So the last few weeks have been just a tad rough to say the least. First, I finally started recording vocals for the new songs, and then my computer died right in the middle of recording. So I lugged it to the Apple store, who couldn’t help me (can someone explain to my why they don’t do data recovery, especially when they do everything else, and especially when they call their service people “geniuses”?????), so I went to Tekserve, who could help me, as long as I could flush $1300 away in the process. It’s amazing the ways in which money is determined to run screaming from our bank accounts. What is so scary about just staying put, money?!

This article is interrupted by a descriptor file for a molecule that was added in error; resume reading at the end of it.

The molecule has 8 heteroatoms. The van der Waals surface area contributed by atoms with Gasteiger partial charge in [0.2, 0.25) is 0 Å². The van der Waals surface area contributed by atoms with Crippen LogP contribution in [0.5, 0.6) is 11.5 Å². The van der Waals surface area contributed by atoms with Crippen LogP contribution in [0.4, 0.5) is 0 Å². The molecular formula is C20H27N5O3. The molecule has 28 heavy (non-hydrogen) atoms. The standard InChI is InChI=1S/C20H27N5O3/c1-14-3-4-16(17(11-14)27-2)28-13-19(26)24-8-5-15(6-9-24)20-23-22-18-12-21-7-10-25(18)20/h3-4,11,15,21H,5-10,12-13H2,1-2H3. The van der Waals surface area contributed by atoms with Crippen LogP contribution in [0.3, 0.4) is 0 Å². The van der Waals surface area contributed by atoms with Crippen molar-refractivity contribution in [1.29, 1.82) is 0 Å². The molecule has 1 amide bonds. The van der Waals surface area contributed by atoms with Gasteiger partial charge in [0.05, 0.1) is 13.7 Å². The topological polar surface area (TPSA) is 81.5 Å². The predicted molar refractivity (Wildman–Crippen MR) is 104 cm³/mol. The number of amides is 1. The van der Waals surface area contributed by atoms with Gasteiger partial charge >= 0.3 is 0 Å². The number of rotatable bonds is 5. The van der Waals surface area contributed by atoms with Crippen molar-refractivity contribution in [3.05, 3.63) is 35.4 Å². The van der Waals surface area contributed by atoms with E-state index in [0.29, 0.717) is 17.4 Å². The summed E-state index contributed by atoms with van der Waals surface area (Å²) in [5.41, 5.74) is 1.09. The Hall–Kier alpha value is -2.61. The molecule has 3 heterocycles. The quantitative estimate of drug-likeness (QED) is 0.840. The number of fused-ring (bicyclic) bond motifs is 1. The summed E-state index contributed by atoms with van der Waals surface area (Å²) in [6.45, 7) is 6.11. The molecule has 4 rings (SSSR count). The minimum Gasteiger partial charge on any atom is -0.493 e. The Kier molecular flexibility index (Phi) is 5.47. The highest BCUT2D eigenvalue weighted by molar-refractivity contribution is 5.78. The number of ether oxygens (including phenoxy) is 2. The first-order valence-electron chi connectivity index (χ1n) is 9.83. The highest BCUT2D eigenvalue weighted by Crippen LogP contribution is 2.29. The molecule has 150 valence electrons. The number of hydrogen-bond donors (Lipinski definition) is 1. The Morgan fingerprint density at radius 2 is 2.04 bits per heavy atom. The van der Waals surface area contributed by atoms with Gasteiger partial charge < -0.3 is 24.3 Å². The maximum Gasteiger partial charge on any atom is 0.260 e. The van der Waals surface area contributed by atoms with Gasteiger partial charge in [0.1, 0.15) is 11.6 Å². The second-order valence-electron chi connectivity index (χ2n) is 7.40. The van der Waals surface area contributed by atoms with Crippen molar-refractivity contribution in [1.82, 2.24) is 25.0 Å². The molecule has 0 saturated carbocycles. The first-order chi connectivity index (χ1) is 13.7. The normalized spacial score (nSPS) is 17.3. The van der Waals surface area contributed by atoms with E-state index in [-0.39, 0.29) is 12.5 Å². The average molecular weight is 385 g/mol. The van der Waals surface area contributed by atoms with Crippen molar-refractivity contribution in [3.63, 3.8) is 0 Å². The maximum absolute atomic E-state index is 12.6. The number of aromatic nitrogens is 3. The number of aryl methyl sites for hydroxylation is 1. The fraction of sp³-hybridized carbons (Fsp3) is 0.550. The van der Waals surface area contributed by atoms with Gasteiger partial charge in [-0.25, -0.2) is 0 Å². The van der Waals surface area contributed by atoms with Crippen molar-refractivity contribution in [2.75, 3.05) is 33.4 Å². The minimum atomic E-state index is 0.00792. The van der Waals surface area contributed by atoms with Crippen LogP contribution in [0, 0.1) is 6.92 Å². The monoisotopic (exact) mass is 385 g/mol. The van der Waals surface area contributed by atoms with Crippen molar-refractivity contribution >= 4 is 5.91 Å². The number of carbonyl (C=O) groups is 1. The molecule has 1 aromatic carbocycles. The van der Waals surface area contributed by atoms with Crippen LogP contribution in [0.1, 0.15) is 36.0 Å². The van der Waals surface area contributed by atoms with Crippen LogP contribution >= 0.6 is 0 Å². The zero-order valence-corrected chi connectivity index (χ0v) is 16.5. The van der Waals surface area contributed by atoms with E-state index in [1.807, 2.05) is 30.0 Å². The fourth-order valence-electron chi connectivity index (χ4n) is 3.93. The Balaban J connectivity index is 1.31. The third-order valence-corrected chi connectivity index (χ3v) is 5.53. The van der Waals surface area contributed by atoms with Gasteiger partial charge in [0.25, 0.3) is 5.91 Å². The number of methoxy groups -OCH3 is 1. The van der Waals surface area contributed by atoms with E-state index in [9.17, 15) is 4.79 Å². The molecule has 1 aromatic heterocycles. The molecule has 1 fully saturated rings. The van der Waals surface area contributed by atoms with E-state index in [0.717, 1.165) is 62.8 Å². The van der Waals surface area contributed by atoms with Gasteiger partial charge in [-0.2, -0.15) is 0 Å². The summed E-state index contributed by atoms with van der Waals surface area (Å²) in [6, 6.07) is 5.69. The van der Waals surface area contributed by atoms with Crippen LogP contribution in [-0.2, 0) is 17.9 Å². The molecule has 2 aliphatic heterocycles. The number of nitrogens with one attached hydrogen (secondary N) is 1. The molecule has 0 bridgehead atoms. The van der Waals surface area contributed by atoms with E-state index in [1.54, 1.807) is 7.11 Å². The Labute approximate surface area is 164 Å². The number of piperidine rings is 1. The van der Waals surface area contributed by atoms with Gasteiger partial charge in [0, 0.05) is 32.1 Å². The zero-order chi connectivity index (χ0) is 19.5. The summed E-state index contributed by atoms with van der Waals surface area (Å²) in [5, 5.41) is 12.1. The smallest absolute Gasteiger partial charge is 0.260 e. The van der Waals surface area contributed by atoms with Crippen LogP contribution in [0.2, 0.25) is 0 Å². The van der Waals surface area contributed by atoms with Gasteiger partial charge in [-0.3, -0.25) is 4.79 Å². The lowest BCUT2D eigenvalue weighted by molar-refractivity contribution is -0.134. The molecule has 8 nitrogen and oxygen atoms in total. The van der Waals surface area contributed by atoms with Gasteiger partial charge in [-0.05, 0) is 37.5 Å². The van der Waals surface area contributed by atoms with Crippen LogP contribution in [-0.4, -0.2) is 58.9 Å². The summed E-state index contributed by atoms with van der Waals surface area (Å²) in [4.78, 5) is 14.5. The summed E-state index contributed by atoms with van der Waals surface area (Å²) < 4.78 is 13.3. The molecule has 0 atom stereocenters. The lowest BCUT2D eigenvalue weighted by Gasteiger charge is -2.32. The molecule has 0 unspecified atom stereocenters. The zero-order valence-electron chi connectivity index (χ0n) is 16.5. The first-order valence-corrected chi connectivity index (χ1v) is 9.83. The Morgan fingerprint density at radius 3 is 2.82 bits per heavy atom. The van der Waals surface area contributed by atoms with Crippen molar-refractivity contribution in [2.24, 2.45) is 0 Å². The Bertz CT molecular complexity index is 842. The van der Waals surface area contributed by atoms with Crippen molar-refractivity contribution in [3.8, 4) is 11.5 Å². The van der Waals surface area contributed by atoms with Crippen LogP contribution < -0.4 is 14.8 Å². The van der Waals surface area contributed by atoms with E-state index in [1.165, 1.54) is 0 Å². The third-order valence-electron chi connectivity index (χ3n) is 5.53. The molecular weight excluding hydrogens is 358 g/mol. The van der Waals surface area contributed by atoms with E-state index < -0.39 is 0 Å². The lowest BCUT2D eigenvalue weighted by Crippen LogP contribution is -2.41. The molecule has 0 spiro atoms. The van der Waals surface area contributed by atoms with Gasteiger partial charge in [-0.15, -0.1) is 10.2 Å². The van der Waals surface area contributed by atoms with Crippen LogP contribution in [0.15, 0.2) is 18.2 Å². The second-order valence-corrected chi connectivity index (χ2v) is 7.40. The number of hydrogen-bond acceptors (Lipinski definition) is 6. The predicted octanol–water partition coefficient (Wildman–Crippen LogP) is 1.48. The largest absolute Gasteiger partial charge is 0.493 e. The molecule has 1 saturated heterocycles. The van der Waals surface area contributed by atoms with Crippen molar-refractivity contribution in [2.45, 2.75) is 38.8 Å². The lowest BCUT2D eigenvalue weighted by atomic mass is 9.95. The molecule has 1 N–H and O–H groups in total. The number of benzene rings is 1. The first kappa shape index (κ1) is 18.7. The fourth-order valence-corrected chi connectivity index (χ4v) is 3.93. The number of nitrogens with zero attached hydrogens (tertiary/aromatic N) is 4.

So anyway, I lugged my seemingly 100lb iMac all around town, finally got a solution for $1300 dollars, and waited two weeks to get my life back. I have not recently been as depressed and bored as I was in that time. And it taught me how important making music is to me. It’s literally something I have to do to have any true excitement and gratification in my life. There is nothing like writing a great song, nothing like seeing it come to life when you record it, and nothing like performing it for people and having them be blown away and tell you they love it. That’s what I love to do. That’s almost all I love to do, especially career-wise. Luckily I realized a few days in (I can be pretty slow about some pretty important things) that I should be using that time to write, and so I wrote three new songs in that time, and now, finally, FINALLY, I have 12 songs for my dance-pop album, Four on the Floor. With the pace at which I was able to work on the last few songs, if I really put my mind to it, I could have the remaining 5 recordings done very soon, and record the vocals quickly too, then it’ll be time to take them to the studio for finishing, and then finally, FINALLYYYYYYY I can start sending it out to bloggers and internet radio and all my profiles and promote it and send it to everyone everywhere and see what kind of a response it gets. And this time around, I really know what I’m doing and what I want to do and who will like it, and that makes all the difference.